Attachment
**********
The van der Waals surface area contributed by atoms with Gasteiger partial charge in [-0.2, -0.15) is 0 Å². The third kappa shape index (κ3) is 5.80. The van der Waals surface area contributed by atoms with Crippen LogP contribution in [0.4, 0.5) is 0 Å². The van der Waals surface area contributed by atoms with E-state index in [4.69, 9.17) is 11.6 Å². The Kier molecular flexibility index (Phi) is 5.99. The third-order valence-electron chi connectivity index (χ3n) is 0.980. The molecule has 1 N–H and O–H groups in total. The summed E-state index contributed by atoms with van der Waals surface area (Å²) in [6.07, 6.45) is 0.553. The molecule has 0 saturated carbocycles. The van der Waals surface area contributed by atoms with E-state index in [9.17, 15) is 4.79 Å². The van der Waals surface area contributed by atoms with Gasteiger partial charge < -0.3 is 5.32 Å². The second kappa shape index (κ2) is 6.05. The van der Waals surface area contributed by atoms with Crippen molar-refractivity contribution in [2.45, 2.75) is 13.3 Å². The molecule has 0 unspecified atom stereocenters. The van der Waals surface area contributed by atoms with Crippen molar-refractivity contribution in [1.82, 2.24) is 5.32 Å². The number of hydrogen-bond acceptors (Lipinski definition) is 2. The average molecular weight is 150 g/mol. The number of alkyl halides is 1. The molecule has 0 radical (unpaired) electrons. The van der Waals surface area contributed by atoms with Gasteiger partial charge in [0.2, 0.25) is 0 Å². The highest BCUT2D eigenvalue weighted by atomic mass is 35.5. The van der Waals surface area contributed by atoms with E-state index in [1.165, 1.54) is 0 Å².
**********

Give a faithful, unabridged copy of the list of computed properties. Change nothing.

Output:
The van der Waals surface area contributed by atoms with Gasteiger partial charge in [-0.2, -0.15) is 0 Å². The third kappa shape index (κ3) is 5.80. The van der Waals surface area contributed by atoms with Crippen LogP contribution in [0.4, 0.5) is 0 Å². The van der Waals surface area contributed by atoms with E-state index in [4.69, 9.17) is 11.6 Å². The Kier molecular flexibility index (Phi) is 5.99. The third-order valence-electron chi connectivity index (χ3n) is 0.980. The molecule has 1 N–H and O–H groups in total. The summed E-state index contributed by atoms with van der Waals surface area (Å²) in [6.07, 6.45) is 0.553. The molecule has 0 saturated carbocycles. The van der Waals surface area contributed by atoms with E-state index in [9.17, 15) is 4.79 Å². The van der Waals surface area contributed by atoms with Gasteiger partial charge < -0.3 is 5.32 Å². The second kappa shape index (κ2) is 6.05. The van der Waals surface area contributed by atoms with Crippen molar-refractivity contribution in [2.45, 2.75) is 13.3 Å². The molecule has 0 unspecified atom stereocenters. The van der Waals surface area contributed by atoms with Crippen molar-refractivity contribution in [1.82, 2.24) is 5.32 Å². The number of hydrogen-bond acceptors (Lipinski definition) is 2. The average molecular weight is 150 g/mol. The number of alkyl halides is 1. The molecule has 0 radical (unpaired) electrons. The van der Waals surface area contributed by atoms with Gasteiger partial charge in [0.2, 0.25) is 0 Å². The highest BCUT2D eigenvalue weighted by atomic mass is 35.5. The van der Waals surface area contributed by atoms with E-state index in [1.165, 1.54) is 0 Å².